“Why is Physical Health Affected?”

Stress. The feeling of loneliness, scientists say, is an evolutionary phenomenon. Just as hunger encourages animals to find food, loneliness forces humans to seek out the protection of the group, increasing the chances of survival. To produce this behavior, loneliness triggers the release of stress hormones, particularly cortisol. In small doses, these hormones help make solitary humans more alert to danger. But they damage health if the body is exposed to them over long periods of time. Stress leads to high blood pressure, increased inflammation, and a weakened immune system. Without an emotional support network, lonely people are also more likely to slip into unhealthy habits, such as substance abuse, overeating, and not exercising. For seniors, isolation can be especially deadly in the event of an emergency like a bad fall or a heart attack. “Denying you feel lonely makes no more sense than denying you feel hunger,” said John T. Cacioppo, a neuroscientist who studied loneliness at the University of Chicago.

“Is Isolation More Common?”

It appears to be. Between 1985 and 2009, the average American’s social network shrank by more than one-third, defined by the number of close confidants. One reason for this is the aging of the Baby Boomers, who had fewer children and more divorces than their parents, leaving many without companions in their old age. About 1 in 11 Americans age 50 or older doesn’t have a spouse, romantic partner, or living child. That’s roughly 8 million people. One in six Boomers lives alone. The increasingly transient nature of work is also making people lonely, as Americans leave family and hometowns behind in search of paychecks. Surprisingly, young people are actually most at risk of being lonely in modern society. In the Cigna study, Generation Z members ages 18 to 22 and Millennials ages 23 to 37 scored the highest for loneliness.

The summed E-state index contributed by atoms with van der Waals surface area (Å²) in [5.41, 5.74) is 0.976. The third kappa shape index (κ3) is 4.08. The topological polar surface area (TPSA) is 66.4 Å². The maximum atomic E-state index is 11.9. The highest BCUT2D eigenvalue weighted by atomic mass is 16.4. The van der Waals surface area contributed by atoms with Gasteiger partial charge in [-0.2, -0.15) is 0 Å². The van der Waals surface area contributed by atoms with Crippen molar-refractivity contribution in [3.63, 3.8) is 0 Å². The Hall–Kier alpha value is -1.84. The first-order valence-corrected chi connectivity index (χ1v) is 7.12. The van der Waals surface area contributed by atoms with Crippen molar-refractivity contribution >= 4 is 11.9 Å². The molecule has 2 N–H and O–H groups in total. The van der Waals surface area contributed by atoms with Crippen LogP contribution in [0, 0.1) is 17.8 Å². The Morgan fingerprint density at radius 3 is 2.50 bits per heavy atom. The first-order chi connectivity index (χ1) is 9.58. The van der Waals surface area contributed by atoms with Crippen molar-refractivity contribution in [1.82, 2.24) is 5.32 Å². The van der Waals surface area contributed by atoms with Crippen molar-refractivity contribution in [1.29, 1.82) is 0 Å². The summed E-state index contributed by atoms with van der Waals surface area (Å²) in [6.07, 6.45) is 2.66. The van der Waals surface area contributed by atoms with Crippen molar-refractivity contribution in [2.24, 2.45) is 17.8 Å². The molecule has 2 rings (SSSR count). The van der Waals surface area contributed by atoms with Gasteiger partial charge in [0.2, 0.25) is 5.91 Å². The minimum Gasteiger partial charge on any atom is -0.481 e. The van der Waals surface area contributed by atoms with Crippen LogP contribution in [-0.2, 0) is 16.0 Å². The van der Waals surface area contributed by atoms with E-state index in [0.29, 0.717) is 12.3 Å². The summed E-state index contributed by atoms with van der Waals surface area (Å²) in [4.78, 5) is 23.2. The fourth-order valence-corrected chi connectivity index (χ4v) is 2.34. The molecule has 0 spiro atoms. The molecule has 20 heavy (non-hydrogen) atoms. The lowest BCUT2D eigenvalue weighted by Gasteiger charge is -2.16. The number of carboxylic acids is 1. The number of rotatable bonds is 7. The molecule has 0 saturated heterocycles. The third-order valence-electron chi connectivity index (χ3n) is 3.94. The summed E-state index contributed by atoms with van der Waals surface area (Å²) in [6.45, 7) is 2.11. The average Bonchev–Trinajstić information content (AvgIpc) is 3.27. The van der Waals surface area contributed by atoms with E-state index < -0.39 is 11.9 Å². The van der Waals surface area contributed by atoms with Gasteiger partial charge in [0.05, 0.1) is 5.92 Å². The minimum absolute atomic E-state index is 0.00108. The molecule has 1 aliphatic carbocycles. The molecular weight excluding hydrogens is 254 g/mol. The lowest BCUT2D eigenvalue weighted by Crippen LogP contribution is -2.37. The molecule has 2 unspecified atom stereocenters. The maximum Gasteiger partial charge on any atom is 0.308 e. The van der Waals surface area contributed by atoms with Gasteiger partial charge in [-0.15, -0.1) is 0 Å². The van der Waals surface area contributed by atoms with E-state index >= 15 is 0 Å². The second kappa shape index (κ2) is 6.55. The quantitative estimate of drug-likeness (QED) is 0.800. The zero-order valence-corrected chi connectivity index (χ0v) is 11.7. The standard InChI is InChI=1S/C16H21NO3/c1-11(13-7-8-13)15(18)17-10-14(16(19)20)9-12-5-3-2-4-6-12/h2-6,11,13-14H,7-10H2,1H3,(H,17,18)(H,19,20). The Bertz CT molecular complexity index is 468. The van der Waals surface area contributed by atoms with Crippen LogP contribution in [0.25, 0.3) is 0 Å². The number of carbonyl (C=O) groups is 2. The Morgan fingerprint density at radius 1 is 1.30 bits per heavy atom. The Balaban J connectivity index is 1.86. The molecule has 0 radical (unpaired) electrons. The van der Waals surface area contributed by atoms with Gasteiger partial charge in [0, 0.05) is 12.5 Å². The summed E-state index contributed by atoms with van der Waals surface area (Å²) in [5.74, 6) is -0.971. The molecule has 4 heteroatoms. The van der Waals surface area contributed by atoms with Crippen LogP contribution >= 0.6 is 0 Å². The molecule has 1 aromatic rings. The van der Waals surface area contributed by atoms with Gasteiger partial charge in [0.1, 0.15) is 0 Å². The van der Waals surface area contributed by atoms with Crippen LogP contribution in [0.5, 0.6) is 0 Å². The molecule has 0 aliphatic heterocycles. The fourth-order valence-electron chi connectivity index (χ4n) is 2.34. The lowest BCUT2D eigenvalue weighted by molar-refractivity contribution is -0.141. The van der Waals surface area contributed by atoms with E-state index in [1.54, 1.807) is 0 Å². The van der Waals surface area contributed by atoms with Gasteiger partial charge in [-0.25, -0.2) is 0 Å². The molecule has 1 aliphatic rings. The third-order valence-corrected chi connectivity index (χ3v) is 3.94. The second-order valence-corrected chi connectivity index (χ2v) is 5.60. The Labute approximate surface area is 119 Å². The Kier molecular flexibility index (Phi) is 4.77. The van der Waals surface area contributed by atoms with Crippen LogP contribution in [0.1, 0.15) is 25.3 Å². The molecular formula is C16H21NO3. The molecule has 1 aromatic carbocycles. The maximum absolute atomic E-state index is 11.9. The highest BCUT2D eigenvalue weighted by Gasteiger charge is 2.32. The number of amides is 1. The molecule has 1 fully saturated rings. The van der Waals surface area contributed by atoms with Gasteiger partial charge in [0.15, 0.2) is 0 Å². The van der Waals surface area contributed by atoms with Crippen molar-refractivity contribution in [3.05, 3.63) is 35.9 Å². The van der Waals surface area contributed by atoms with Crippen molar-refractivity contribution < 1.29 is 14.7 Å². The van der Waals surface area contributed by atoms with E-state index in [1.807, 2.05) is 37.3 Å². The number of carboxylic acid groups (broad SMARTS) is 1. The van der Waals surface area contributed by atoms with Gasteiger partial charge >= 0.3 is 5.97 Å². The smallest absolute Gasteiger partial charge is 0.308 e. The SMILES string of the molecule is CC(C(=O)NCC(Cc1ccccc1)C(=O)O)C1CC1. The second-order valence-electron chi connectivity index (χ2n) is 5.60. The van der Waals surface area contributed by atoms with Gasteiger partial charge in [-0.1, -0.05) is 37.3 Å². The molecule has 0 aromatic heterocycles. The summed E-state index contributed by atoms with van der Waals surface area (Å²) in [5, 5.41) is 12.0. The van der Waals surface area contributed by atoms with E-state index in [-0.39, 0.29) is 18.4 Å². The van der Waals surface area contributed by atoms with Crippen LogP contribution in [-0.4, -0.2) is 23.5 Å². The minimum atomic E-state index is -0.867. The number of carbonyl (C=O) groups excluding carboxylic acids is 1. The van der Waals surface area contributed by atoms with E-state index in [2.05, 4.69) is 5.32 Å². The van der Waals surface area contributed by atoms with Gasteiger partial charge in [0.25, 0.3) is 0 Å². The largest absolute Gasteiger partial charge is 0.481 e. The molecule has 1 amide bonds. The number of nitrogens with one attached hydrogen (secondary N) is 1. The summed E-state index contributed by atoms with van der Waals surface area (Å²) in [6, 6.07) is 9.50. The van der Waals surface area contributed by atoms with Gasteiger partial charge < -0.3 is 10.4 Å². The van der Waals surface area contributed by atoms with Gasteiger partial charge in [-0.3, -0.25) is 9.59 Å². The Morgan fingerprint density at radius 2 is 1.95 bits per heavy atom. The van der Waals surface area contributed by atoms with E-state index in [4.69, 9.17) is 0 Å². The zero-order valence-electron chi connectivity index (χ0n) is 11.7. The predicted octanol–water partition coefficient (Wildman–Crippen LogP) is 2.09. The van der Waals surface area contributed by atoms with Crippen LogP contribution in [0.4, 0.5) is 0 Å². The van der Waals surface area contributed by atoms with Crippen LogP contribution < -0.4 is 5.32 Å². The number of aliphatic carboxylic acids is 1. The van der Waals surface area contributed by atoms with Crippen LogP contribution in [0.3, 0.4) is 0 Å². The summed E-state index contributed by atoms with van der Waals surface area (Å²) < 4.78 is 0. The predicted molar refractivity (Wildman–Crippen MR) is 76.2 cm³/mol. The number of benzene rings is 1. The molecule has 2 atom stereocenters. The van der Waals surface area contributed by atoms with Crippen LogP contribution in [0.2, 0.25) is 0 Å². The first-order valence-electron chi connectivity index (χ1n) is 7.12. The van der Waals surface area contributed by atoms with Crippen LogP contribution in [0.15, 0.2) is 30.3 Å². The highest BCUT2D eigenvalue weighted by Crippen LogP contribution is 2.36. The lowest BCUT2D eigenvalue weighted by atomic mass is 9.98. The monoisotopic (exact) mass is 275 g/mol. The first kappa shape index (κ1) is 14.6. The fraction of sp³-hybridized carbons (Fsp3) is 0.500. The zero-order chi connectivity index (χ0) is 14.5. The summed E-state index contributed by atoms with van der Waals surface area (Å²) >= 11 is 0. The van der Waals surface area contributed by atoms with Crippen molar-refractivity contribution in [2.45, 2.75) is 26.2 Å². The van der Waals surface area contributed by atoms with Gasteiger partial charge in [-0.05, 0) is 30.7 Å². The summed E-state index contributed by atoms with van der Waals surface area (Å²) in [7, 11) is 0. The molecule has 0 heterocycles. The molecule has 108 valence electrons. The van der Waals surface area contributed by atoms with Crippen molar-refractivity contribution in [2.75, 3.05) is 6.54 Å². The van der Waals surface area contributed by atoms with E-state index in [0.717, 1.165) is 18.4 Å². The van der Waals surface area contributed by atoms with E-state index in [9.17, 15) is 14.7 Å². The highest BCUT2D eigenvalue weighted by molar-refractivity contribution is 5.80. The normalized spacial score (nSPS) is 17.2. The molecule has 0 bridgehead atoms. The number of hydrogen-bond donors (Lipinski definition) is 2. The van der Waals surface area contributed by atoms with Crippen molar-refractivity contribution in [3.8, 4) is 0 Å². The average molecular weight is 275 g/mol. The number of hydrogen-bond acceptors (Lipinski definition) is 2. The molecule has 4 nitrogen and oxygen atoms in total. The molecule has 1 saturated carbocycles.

“Why Are so Many Young People Lonely Today in Our Social Networked Technology?”

Americans are getting married and having children later in life; there are now more single people in the U.S. than at any time in the past 140 years. Not being part of a regular workplace also plays a role, with freelancers and “gig economy” workers reporting higher levels of loneliness. And despite seemingly infinite opportunities to connect online, social media may actually be making the problem worse. Scrolling through an endless stream of curated photos of parties, vacations, family gatherings, and weddings may increase feelings of being left out or dissatisfaction with one’s own life.